There are even circumstances in which a worker can negotiate a wage that's HIGHER than his/her value-added. This clearly isn't in the best interest of the company, but if the worker in question happens to be in upper management, able to effectively set his/her own salary, it's in the worker's best interest to set that salary as high as possible, regardless of the best interest of the company. Naturally, the manager in question doesn't want the company to go bankrupt, so in order to raise his/her own salary, (s)he needs to keep the AVERAGE salary below the AVERAGE value-added by lowering everybody else's salary. But you can't do that if your workers are in a strong negotiating position, so for your own best interest (if not necessarily the company's), you need to put them in a weak negotiating position: bust the union and keep overall unemployment rates high.
I was involved with the Co-ops And Enterprises Board at my graduate school (UC San Diego). UCSD had a thriving bunch of student-run, on-campus businesses, many of which were organized as egalitarian co-ops. At one point there was a discussion of how to set salaries for co-op workers, and the University administrators on the board said "we can't let people set their own salaries: there's an obvious conflict of interest, people will set them too high and the co-op will go bankrupt." The Co-op people replied "There's no problem with people setting their own salaries, because they know that if everybody in the co-op gets paid too much, the co-op will go bankrupt. The conflict of interest arises when one person can set not only his/her own salary but other people's as well, as happens at the University bookstore: the manager can set his own salary high and the check-out clerks' low. In a co-op, no one person's salary will be much higher than everybody else's, so this isn't a problem for a co-op." The University administrators somehow didn't see the logic in this.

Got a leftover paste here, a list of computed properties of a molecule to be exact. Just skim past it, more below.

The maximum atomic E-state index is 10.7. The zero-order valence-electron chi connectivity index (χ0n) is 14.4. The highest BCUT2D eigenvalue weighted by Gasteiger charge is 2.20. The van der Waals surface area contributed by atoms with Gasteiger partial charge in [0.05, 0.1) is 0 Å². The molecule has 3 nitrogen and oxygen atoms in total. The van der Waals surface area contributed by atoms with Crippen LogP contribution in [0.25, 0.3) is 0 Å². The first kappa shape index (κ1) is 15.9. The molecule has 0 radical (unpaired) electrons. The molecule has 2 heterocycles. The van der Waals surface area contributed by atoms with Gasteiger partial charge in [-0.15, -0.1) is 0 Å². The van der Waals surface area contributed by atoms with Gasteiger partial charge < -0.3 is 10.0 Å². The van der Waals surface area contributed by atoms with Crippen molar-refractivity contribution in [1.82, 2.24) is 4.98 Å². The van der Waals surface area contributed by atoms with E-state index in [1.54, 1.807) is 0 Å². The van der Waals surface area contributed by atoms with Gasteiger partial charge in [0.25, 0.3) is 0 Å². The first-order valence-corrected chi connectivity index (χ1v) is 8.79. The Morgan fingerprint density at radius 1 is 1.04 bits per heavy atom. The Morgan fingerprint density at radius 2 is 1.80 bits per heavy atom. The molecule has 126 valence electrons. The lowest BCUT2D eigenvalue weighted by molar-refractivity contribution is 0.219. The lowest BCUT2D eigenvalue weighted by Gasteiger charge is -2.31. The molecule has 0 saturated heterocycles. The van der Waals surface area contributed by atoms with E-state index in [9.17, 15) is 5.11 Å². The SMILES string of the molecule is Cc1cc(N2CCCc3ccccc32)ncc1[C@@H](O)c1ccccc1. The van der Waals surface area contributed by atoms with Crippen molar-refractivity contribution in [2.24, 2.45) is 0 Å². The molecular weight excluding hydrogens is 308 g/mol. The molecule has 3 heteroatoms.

Anyway, the problem arises, predictably, whenever the people making salary decisions for a whole company are a small subset of the paid employees of that company. If the decisions are made by a large subset, those people's salaries can't be too much higher than anybody else's, while if the decisions are made by people who aren't paid employees at all, there's no conflict of interest and the decision-makers can act in the best interest of the company. Yet there IS a skill to management, managers DO provide a useful service to a company, so they deserve to get paid for that service. The question is how to pay fairly for their management services without allowing their management position in the company to enable them to set their own salaries higher than their value-added. You could try some sort of "peer" salary-setting -- I don't set my own salary, but I get to participate in setting the salaries of all the other managers at my rank -- but as long as the set of managers is a fairly small subset of all the workers, this still encourages them as a group to set their own salaries irrationally high and everybody else's low.
It's late: I'd better get to bed.